“Are those real?”

He was standing, back to her, face to the low table against the wall.  She tried to see what he was looking at.  It was impossible.

“Are what real?”

“Those,” he said, tossing his white-blonde head over his left shoulder in her direction.

The woman looked behind her.  Soft light from the desk lamp illuminated the usual:  half-finished patient notes, scribbled thoughts, cards, small gifts, thank yous, and the over flowing calendar that made her shudder.  All of it far too real.  She turned back.

He had crossed the room silently and was looking down at her, hands in his pockets, still motioning with his head. 


This time she felt his eyes.  Her hand went to her throat.

“Oh,” she said.  “These?”

“Ya,” he nodded.

“Yes,” she answered, less surprised by the question itself than by the fact that an eleven year old boy would think to ask it.  “Yes, they’re real.”

“You sure?” 

“Relatively,” she smiled.

“Know how you can tell?”

She did, but shook her head.

“Rub ‘em on your teeth – like this,” he demonstrated, curling his upper lip and moving his forefinger across his teeth like a brush.

“Oh?” she said with just the right amount of incredulity.

“Ya.”  He wiped his finger on his shirt before sticking the hand back into his pocket.  “Want me to check ‘em for ya?”

“It’s ok,” she smiled.  “I’m pretty sure they’re real.”

“K,” he shrugged. 

They were silent for a while.  It was an easy silence.  For the most part.  In the beginning, they had played silence like a game of Uncle which she always won.  She had to.  Past the obligatory introductions of the social worker who had brought him, their first session had been fifty full minutes of silence.

“Have a seat, Travis,” she smiled after closing the door behind the other woman.  “Wherever you like.”

He looked at the three available guest chairs then headed for the chair behind her desk.  She watched him.  He was small for eleven.  Small and round, not fat, but round.  Round white head, round grey eyes,  round pink cheeks, round soft tummy.  He looked at her, waiting for her to say No.  She pulled out a pillow from the basketful in the corner then curled up on it in the floor.  He watched her for a moment then slowly sat down in her chair.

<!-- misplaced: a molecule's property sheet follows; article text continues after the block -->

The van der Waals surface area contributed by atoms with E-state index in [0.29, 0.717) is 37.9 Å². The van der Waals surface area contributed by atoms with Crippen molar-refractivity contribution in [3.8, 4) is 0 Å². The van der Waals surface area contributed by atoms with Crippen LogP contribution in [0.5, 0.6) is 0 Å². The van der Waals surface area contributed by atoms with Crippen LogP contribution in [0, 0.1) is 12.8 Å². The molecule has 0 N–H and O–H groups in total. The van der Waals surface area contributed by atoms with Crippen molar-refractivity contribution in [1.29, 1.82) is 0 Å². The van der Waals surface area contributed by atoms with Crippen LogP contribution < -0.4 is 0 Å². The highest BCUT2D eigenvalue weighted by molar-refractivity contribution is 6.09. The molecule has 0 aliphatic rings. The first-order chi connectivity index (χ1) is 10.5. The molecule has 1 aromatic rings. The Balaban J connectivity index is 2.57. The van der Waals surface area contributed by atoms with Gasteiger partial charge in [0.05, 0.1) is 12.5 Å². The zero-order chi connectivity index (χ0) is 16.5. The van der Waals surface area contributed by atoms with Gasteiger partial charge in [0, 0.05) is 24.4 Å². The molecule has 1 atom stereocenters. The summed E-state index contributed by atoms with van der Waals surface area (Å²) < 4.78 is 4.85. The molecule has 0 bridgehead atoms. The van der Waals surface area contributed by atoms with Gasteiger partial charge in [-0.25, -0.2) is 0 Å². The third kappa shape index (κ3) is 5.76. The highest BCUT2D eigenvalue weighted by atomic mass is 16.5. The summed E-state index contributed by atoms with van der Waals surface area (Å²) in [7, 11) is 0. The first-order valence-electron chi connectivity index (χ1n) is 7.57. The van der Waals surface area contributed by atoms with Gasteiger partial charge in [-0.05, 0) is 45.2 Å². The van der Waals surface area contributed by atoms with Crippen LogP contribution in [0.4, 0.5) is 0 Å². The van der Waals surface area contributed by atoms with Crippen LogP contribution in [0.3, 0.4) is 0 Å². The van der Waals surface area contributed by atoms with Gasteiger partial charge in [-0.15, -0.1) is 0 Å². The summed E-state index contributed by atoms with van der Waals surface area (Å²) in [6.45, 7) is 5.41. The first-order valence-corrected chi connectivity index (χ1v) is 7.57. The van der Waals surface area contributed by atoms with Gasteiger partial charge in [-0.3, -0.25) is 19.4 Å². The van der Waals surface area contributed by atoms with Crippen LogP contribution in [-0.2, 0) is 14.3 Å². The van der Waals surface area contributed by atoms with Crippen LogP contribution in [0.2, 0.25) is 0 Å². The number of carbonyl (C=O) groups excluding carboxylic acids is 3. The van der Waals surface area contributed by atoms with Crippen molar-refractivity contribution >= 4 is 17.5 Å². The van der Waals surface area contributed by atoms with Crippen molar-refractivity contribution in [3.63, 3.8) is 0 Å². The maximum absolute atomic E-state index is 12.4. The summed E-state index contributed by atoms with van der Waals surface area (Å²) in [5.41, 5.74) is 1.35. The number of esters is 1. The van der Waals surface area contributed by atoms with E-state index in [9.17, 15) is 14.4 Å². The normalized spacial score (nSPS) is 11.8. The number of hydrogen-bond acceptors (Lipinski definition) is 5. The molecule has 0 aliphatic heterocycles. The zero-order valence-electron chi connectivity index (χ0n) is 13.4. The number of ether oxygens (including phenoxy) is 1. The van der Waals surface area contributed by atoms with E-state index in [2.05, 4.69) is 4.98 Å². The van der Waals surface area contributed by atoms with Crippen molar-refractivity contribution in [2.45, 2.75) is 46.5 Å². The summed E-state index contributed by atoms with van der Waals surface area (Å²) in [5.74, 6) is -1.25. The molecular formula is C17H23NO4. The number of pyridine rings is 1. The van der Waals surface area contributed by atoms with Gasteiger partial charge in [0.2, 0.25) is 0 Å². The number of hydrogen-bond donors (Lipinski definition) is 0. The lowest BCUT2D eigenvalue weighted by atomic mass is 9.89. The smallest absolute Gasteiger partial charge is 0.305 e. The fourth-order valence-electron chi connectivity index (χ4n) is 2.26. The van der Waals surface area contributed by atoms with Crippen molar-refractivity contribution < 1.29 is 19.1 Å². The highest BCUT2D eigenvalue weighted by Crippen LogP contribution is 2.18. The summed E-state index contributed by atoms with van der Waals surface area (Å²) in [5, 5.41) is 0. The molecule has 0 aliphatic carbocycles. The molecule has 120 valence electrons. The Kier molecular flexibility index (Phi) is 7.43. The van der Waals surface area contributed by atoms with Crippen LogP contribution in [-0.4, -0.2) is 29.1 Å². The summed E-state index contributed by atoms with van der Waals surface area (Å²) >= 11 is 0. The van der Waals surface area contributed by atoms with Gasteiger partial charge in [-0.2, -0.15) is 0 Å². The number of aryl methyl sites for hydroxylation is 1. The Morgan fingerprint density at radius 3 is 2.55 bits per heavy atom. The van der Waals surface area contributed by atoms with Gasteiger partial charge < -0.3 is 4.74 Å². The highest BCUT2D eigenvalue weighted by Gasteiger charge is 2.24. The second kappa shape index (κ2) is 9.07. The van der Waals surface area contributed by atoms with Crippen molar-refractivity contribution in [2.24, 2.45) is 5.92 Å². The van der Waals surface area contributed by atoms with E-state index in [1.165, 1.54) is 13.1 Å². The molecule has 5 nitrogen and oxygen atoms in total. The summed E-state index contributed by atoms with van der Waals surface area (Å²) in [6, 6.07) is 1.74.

“Shall I call you ‘Travis’, or is there another name you prefer?” she asked.

He looked down at her, his small round body swallowed up by the office-grade cherry veneer of the desk.  He said nothing.

She looked back.  After a while, she stood slowly and crossed to the desk.  He pushed back fast, the chair rolling off the plastic floor mat. 

“It’s ok,” she said easily.  “I just need to get this file.”  She picked up a green folder from the desk, a clipboard, a pen, then smiled at him before going back to the pillow on the floor.

“About me.”  His voice was deeper than she had expected, though it cracked a bit from non-use.  It was a statement of fact, not a question, and would be the only words he spoke to her for three weeks.

“No,” she said, lowering herself back onto the floor.  “About me.”

And it was.  The folder was full of bits and pieces she was struggling to turn into a short, but publishable, biography.  Opening it up, she hissed softly.  The boy laughed.  She looked up, and, apprehended, he immediately frowned and spun the chair away from her.

That had been six months ago.

“Where did you learn that trick?” she asked.

“Huh?” he said, blinking as though she had pulled him back from some far away place.

“That trick with the pearls, where did you learn it?”

“No trick,” he said, shaking his head.  “It works.  It’s a test, not a trick.”

She nodded.  “Sorry,” she said.  And she was.  “How did you find out about it?”

“Mom told me.”

She had expected this and so was able to keep her face smooth.

“Dad gave her a necklace one time – one a those.”  He pointed to her neck.  “She took it outta the box and stuck it in her mouth, then she threw it at him.  Called him a cheap bastard then told me how to test ‘em.”